Luxury Home Prices Rose More Than 7 Percent in the Final Quarter of 2017

Redfin reveals the markets where prices rose and fell most significantly.

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The year 2017 ended on a high note in the luxury real estate world. After surveying sales in more than 1,000 cities across the United States, Redfin analysts found that luxury home prices (defined as the top 5 percent of the most expensive homes sold in each market) rose 7.4 percent year over year to an average of $1.76 million in the final quarter of 2017. And it didn’t take long for homes to find a buyer: Luxury listings generally sold in 75 days, as opposed to 83 days in the final quarter of 2016. Heightened demand and a limited supply contributed to the higher price tags and quicker sales.

Prices rose far more significantly in a variety of key markets, including in seven Florida communities where the average sale price of luxury houses increased by more than 25 percent year over year. In Sarasota and Delray Beach, prices skyrocketed 45.6 percent and 41.3 percent, respectively. Sale prices also rose significantly in Enterprise, Nev. (34.9 percent); Roswell, Ga. (31.1 percent); Boca Raton, Fla. (28.4 percent); Vero Beach, Fla. (27.3 percent); Miami, Fla. (27.2 percent); Fort Lauderdale, Fla. (26.3 percent); West Palm Beach, Fla. (25.1 percent); and San Jose, Calif. (22.8 percent).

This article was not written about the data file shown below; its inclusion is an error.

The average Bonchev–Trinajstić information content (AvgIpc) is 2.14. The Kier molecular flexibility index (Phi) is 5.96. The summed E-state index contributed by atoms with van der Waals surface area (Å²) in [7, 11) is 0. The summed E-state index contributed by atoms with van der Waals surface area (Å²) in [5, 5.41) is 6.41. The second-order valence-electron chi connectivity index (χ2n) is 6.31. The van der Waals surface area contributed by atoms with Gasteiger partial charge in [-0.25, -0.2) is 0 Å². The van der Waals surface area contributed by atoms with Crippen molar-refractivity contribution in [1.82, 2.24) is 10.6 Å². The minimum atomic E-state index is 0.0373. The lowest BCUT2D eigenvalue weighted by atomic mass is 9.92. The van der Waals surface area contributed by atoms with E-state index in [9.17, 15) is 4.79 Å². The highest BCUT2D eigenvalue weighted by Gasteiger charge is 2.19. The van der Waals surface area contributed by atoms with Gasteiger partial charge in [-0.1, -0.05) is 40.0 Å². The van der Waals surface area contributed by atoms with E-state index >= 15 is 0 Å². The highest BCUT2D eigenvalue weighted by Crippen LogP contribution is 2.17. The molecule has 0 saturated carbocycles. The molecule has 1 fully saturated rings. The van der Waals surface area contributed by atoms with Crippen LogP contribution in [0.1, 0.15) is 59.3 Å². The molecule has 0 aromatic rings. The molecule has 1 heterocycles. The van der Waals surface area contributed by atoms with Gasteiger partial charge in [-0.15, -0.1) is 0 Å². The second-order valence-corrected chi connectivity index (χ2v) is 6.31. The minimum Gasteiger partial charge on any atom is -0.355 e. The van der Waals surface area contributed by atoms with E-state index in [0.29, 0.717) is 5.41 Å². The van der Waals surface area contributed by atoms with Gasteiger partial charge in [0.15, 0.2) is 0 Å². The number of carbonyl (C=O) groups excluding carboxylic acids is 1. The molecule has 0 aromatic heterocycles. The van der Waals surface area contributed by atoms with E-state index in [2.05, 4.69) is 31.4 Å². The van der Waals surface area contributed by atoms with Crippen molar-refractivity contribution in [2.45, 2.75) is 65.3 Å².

But not everything trended upward last year. Six cities that Redfin analyzed posted a year-over-year decline in average sale price for the luxury realm. Three of those markets were in California. Despite having some of the most expensive real estate in the nation, San Francisco showed a 12 percent decline in luxury home prices at the end of the year for an average price of just over $5 million. So if you’re looking to leave your heart in San Francisco, this might be the perfect time to do it.

Luxury prices fell by 6.2 percent in Austin (which has been recognized as a real estate market to watch in 2018), while prices for Austin’s general housing market rose by 2.7 percent. Prices also decreased slightly in Tampa, Fla. (5.8 percent), Long Beach, Calif. (5.6 percent), Los Angeles, Calif. (1.2 percent), and Scottsdale, Ariz. (1.2 percent).

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